Bangladeshi worker Raihan Mohammad and his fellow workers had gone about their usual tasks, casting cement on the top deck of a road viaduct, that when completed, would link the Tampines Expressway to the Pan-Island Expressway. They were more than halfway done with cement works on the central deck when the structure came tumbling down, said Mr Raihan, 24, referring to the collapse in Changi about two weeks ago that killed one worker and injured 10 others, including himself.
At the end of a rugged path that cuts through slopes of green olive trees swaying slightly in the light Italian breeze is a hillside clay quarry. The earth that is mined here looks rough, uneven and pebbly. Indeed, it is hard to imagine that this gravelly clay, chunks of which crumble easily in my palm, is the prime ingredient of a best-selling beauty mask marketed all over the world.
A wealthy businessman from New York, Mr Donald Trump assumed public office for the first time when he entered the White House on Jan 20 after he defeated former US Secretary of State Hillary Clinton in an upset. On Saturday (April 29), he completes 100 days as US president. During interviews with the press on the milestone, he touched on his new job, whether he thought the 100-day mark was important, and more.
Muck Rack makes it simple to find people, tweets, or articles that mention any name, keyword, company, hashtag etc. We've compiled this guide to help you make the most of your search.
Selecting a term
Start searching tweets, articles from media outlets, articles mentioned in tweets, journalists'
names, titles and bios with some suggested searches:
Companies or Topics (e.g. iPhone, Microsoft)
Phrases (e.g. "cloud computing") — use quotes to keep the terms together
Twitter handles (e.g. @username) — returns those who have mentioned or replied to
Names (e.g. "David Pogue")
Hashtags (e.g. #sxsw, #london2012)
Bio details (e.g. vegan, Olympics, father)
Muck Rack's Advanced Search allows for many boolean operators.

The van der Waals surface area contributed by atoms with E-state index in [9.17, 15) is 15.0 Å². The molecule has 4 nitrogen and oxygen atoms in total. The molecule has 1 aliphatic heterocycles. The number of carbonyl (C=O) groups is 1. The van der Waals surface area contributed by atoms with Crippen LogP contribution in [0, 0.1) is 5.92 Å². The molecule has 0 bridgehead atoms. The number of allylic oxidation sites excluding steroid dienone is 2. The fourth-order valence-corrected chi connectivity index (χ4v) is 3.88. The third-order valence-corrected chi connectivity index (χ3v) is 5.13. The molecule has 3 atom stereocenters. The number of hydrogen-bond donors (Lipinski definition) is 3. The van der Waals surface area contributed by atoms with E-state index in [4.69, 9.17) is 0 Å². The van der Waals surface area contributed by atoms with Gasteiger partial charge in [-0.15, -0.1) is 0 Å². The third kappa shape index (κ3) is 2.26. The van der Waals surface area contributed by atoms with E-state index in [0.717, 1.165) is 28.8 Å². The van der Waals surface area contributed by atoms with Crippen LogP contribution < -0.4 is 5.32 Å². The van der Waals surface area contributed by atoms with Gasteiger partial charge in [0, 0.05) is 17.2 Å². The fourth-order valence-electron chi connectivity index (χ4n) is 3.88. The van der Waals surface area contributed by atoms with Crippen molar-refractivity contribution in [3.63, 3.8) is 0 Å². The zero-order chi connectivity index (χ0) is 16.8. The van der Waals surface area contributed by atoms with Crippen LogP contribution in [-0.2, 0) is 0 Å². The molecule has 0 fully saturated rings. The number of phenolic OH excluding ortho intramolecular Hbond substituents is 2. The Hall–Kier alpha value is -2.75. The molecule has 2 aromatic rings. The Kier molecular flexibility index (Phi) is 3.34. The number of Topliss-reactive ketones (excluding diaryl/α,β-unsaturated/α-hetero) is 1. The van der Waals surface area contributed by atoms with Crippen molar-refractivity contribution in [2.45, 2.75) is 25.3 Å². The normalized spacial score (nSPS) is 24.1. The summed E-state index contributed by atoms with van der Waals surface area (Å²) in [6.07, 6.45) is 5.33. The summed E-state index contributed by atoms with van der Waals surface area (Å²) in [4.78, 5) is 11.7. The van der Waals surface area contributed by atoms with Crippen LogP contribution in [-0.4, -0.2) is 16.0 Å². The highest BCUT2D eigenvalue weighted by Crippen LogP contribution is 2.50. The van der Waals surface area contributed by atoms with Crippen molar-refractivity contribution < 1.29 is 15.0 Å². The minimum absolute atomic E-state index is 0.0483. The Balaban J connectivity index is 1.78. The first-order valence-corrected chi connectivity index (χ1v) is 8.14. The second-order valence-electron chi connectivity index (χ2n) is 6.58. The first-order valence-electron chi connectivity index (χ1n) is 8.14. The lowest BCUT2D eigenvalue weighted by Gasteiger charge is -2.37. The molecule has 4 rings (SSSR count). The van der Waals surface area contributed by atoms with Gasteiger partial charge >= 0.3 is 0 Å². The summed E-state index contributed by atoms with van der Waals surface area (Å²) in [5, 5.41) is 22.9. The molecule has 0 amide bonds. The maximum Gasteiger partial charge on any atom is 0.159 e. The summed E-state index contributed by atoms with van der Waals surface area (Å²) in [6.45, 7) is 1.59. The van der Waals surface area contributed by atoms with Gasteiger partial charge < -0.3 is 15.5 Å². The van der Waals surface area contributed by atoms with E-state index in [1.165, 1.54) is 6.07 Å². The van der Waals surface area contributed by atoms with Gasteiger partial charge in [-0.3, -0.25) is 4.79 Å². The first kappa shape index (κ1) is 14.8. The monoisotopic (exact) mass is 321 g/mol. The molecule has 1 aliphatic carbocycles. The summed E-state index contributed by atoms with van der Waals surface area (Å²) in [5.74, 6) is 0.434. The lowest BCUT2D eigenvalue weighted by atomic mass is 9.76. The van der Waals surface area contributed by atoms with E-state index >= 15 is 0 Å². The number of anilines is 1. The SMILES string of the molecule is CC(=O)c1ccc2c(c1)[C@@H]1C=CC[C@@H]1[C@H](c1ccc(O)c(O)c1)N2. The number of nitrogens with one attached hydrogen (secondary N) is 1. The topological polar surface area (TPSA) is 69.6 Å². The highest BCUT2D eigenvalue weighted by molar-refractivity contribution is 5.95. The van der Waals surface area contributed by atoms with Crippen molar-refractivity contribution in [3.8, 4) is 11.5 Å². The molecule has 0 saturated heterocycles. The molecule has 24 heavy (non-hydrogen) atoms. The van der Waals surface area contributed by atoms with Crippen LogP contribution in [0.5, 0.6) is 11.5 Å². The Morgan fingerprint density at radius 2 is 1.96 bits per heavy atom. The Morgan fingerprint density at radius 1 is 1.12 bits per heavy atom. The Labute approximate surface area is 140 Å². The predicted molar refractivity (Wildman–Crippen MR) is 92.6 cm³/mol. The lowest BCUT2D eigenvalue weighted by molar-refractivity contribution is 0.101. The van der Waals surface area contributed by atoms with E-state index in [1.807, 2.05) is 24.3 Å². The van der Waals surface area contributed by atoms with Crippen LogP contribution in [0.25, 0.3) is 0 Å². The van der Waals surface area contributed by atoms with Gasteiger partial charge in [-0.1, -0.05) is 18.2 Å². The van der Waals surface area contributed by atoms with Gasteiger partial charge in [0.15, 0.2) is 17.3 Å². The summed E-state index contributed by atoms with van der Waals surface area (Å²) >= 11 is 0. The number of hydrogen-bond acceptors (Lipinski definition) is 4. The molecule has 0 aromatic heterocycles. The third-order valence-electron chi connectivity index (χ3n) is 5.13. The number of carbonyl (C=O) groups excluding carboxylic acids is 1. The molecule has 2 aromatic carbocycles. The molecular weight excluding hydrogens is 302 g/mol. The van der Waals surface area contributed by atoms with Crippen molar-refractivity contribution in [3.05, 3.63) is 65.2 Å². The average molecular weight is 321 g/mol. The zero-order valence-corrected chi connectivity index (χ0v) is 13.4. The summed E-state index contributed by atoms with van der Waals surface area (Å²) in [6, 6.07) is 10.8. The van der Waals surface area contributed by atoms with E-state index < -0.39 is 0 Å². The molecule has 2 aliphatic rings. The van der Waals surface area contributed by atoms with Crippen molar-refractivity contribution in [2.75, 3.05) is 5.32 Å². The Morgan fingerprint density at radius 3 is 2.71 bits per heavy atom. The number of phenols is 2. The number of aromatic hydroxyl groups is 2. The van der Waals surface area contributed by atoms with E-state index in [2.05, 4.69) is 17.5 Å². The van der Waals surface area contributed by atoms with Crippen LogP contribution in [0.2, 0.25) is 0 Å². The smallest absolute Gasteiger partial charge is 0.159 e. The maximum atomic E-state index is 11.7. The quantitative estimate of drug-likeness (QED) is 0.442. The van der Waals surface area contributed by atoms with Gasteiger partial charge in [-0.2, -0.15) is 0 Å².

Find results that mention multiple specified terms, use AND or
+. For example, ensure each result contains both Elon Musk and Mark Zuckerberg by
searching Obama AND Romney or Obama + Romney.
Use the operators OR or , to broaden your search when you'd like either of
multiple terms to appear in results. (This is the default behavior of our search when no operators
are used.) For example, search for democrat OR republican to find results that refer to
Democrats and/or Republicans.
Use NOT or - to subtract results from your search. For
example, searching Disney will yield results about the Walt Disney Company as well as Walt Disney
World Resort. To exclude mentions of Disney World, search for Disney -World or Disney
When using one of these operators with a phrase, enclose it in quotation marks. For example, you can
find results about smartphones excluding Apple's iPhone 4S by searching smartphone -"iPhone
Exact case matching or punctuation
If you're searching for a brand name or keyword that relies on specific punctuation marks or capitalization, you can
find results that match your exact query by adding matchcase: before the keyword you're searching for, like matchcase:E*TRADE .
Use parentheses to separate multiple
boolean phrases. For example, to find journalists talking about having fun in Disney World or
Disneyland, search for ("disney world" OR disneyland) AND fun.
An asterisk can be used to search for any variation of a root word truncated by the asterisk. For example, searching for admin* will return results for administrator, administration, administer, administered, etc.
A near operator is an AND operator where you can control the distance between the words. You can vary the distance the near operation uses by adding a forward slash and number (between 0-99) such as strawberries NEAR/10 "whipped cream", which means the strawberries must exist within 10 words of "whipped cream".